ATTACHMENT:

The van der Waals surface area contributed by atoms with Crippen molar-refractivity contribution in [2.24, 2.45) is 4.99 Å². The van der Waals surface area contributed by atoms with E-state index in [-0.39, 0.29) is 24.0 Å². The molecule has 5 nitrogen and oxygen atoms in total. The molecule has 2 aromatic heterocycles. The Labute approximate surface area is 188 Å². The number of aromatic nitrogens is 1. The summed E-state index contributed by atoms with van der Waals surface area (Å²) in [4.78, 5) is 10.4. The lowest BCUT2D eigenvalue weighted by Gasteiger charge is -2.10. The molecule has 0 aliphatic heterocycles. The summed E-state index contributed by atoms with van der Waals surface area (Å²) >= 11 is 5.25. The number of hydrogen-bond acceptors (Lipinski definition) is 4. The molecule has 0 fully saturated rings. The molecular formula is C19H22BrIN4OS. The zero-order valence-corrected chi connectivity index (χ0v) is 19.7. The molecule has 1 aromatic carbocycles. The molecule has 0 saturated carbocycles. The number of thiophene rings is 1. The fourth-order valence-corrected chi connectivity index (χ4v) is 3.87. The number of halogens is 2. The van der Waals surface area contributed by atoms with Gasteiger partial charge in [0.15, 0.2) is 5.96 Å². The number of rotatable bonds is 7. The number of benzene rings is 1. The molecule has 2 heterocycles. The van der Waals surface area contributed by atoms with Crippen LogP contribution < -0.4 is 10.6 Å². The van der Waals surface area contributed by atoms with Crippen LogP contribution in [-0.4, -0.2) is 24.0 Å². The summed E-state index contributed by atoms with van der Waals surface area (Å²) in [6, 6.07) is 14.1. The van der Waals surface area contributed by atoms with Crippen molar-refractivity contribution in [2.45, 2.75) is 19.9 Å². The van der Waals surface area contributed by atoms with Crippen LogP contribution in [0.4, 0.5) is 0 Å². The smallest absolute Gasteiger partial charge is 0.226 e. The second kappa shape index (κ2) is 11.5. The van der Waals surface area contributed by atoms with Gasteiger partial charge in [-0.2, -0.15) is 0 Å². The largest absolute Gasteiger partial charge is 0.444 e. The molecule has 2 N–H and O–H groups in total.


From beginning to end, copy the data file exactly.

The van der Waals surface area contributed by atoms with Crippen molar-refractivity contribution in [2.24, 2.45) is 4.99 Å². The van der Waals surface area contributed by atoms with E-state index in [-0.39, 0.29) is 24.0 Å². The molecule has 5 nitrogen and oxygen atoms in total. The molecule has 2 aromatic heterocycles. The Labute approximate surface area is 188 Å². The number of aromatic nitrogens is 1. The summed E-state index contributed by atoms with van der Waals surface area (Å²) in [4.78, 5) is 10.4. The lowest BCUT2D eigenvalue weighted by Gasteiger charge is -2.10. The molecule has 0 aliphatic heterocycles. The summed E-state index contributed by atoms with van der Waals surface area (Å²) >= 11 is 5.25. The number of hydrogen-bond acceptors (Lipinski definition) is 4. The molecule has 0 fully saturated rings. The molecular formula is C19H22BrIN4OS. The zero-order valence-corrected chi connectivity index (χ0v) is 19.7. The molecule has 1 aromatic carbocycles. The molecule has 0 saturated carbocycles. The number of thiophene rings is 1. The fourth-order valence-corrected chi connectivity index (χ4v) is 3.87. The number of halogens is 2. The van der Waals surface area contributed by atoms with Gasteiger partial charge in [0.15, 0.2) is 5.96 Å². The number of rotatable bonds is 7. The number of benzene rings is 1. The molecule has 2 heterocycles. The van der Waals surface area contributed by atoms with Crippen LogP contribution < -0.4 is 10.6 Å². The van der Waals surface area contributed by atoms with Crippen LogP contribution in [-0.4, -0.2) is 24.0 Å². The summed E-state index contributed by atoms with van der Waals surface area (Å²) in [6, 6.07) is 14.1. The van der Waals surface area contributed by atoms with Crippen molar-refractivity contribution in [2.45, 2.75) is 19.9 Å². The van der Waals surface area contributed by atoms with Crippen LogP contribution in [0.4, 0.5) is 0 Å². The smallest absolute Gasteiger partial charge is 0.226 e. The second kappa shape index (κ2) is 11.5. The van der Waals surface area contributed by atoms with Gasteiger partial charge in [-0.2, -0.15) is 0 Å². The largest absolute Gasteiger partial charge is 0.444 e. The molecule has 2 N–H and O–H groups in total.